Friday, October 14, 2011


I recently was watching a show concerning real estate foreclosure. Lawyers were advising people of all their options in order to prevent the bank from foreclosing on their house. It seems there are government programs available to allow one to alter their home loans and even lower their interest rate. Some even allow the mortgagee to re-finance a lesser balance because their home has “lost value.”  Please notice I put lost value in quotation marks. As I go further into this matter that will become clearer.

By way of identification, I have in my working life been a real estate lender as well as a real estate appraiser. I also had to collect back the money I loaned. In some cases I had to foreclose on real estate in order to collect.

As I listened to the lawyers explaining how to prevent foreclosure, I never once heard the phrase, “Just make your house payment and make it on time as you agreed to in the contract you signed.”  I assure you if you make your payment, the lender has absolutely no desire to kick you out of your house. The last thing a banker wants or needs is a bunch of empty houses in his inventory.

I have heard the complaint that real estate has lost value and many who owe money on their houses are “under water.” What do you suppose happens when you finance a car for, let’s say, seven years. You don’t seriously think a car is going to increase in value, do you? Usually before you make your first payment, your car is worth far less than you paid for it. It is not the bank’s fault or responsibility to insure the value of your home grows or even remains the same. These things happen.

I am convinced our current real estate problem is the fault of the US Congress and Freddie Mac and Fanny Mae. They required lenders to finance homes for unqualified borrowers and to loan more than the appraised value. Real estate appraisers also are to blame for their phony appraisals.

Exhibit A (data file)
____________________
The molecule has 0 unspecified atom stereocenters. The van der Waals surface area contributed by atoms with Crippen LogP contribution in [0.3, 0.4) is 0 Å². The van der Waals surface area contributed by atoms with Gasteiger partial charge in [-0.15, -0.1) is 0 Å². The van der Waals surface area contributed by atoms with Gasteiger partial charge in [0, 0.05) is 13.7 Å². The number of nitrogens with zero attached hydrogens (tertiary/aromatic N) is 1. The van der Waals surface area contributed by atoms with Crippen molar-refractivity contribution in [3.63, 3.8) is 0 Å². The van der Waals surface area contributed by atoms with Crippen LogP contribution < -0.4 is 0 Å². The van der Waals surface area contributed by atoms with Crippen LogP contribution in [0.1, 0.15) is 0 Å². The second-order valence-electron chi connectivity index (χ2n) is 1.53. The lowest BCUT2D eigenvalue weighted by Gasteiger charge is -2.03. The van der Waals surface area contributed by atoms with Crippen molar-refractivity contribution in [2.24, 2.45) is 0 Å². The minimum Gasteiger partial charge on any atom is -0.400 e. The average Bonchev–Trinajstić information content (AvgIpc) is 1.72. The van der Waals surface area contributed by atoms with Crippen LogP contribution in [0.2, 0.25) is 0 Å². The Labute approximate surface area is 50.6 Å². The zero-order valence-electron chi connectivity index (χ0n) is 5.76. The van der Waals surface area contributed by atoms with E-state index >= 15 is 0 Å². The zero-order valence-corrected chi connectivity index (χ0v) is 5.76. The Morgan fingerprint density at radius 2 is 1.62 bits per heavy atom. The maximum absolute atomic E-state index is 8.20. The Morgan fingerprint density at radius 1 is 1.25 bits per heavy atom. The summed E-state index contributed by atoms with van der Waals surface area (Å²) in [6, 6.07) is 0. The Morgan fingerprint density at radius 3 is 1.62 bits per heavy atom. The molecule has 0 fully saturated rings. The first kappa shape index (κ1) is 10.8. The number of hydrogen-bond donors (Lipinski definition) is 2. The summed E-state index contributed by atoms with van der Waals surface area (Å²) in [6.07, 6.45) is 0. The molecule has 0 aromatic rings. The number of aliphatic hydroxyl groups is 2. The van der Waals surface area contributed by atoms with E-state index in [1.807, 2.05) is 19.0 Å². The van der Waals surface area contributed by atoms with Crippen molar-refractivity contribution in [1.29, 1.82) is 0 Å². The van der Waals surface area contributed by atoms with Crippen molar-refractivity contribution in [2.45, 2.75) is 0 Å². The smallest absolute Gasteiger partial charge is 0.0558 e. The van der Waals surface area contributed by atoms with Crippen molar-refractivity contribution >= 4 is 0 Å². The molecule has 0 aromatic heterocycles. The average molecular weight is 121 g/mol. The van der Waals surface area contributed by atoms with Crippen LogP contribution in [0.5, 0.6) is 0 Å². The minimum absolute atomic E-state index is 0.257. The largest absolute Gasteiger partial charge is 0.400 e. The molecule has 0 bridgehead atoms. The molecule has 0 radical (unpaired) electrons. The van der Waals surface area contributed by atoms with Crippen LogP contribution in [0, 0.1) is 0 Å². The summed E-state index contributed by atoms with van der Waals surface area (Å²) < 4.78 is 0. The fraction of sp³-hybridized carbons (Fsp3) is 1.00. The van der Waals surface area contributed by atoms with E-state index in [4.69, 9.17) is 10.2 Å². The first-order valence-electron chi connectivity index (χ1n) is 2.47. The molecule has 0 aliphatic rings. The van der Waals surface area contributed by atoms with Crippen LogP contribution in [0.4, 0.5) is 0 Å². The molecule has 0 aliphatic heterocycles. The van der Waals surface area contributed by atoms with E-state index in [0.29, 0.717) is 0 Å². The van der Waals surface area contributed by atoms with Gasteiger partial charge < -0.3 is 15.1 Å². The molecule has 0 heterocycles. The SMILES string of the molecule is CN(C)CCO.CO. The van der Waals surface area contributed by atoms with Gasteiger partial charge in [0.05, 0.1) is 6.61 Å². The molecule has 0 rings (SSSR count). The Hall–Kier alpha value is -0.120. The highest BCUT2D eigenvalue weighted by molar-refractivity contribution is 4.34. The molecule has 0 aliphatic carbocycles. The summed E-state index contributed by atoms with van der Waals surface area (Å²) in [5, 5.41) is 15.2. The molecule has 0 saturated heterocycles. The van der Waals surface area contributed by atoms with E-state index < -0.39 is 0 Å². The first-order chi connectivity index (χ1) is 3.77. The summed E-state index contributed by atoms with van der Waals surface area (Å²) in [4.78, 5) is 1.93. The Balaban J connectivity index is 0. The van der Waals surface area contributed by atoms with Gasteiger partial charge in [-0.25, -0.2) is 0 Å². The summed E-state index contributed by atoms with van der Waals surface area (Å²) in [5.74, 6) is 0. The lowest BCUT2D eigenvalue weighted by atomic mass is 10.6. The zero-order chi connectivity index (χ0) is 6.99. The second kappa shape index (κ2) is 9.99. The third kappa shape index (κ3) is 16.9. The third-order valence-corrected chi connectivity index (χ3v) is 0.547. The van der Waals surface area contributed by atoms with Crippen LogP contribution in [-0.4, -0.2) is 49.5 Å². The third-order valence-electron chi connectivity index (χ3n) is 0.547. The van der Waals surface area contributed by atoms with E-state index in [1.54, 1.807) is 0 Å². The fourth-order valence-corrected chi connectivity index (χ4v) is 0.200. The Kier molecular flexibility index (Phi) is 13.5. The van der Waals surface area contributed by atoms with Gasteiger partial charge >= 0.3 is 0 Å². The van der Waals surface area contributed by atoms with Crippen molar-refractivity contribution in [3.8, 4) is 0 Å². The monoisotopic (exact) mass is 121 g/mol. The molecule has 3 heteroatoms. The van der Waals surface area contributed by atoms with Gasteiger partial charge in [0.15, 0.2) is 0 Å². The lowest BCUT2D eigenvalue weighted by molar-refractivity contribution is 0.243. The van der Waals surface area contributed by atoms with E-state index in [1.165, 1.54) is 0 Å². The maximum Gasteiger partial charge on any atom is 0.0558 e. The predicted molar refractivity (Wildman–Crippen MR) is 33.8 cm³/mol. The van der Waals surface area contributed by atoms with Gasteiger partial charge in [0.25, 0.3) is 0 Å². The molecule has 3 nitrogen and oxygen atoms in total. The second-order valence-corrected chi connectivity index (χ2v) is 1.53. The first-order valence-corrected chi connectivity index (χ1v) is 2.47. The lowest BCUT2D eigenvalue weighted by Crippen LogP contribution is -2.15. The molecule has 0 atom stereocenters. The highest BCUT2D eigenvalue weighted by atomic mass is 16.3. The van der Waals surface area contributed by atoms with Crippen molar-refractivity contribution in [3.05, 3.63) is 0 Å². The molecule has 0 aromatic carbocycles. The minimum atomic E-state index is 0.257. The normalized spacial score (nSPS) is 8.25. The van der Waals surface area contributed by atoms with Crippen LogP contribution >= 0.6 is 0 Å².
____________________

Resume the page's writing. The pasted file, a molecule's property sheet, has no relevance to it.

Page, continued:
What we have now is not the end of the world. We have a temporary glitch and we will look back on this and wonder why we didn’t buy up all the cheap houses that were available. We still have 330 million people who must have a place to live and that number is growing every day. They are not going to live in tents or caves. They are going to be in the market for homes for many years to come. In other words, this too shall pass.

Many years ago I met a man in Seattle. I sold him a very expensive car and he paid cash for it. As I got to know him I learned he lived through the big downturn in Seattle when so many people were leaving there was even a sign heading out of town that said, “Will the last person leaving please turn out the lights.” He told me that he started buying up empty houses for a song. In just a very short time, the whole situation turned around and he began selling those homes. When I met him, he was a very wealthy man. That same situation is happening now. If I was a much younger man, I would buy as many houses as I could.

Here’s the rule. If you don’t want to have your home foreclosed on, pay your payment. If you don’t want your car repossessed, pay your car payment. And finally, if you want to get very rich, start buying all the empty houses you can afford and get ready for the turn around. It will happen.

Ron Scarbro October 13, 2011

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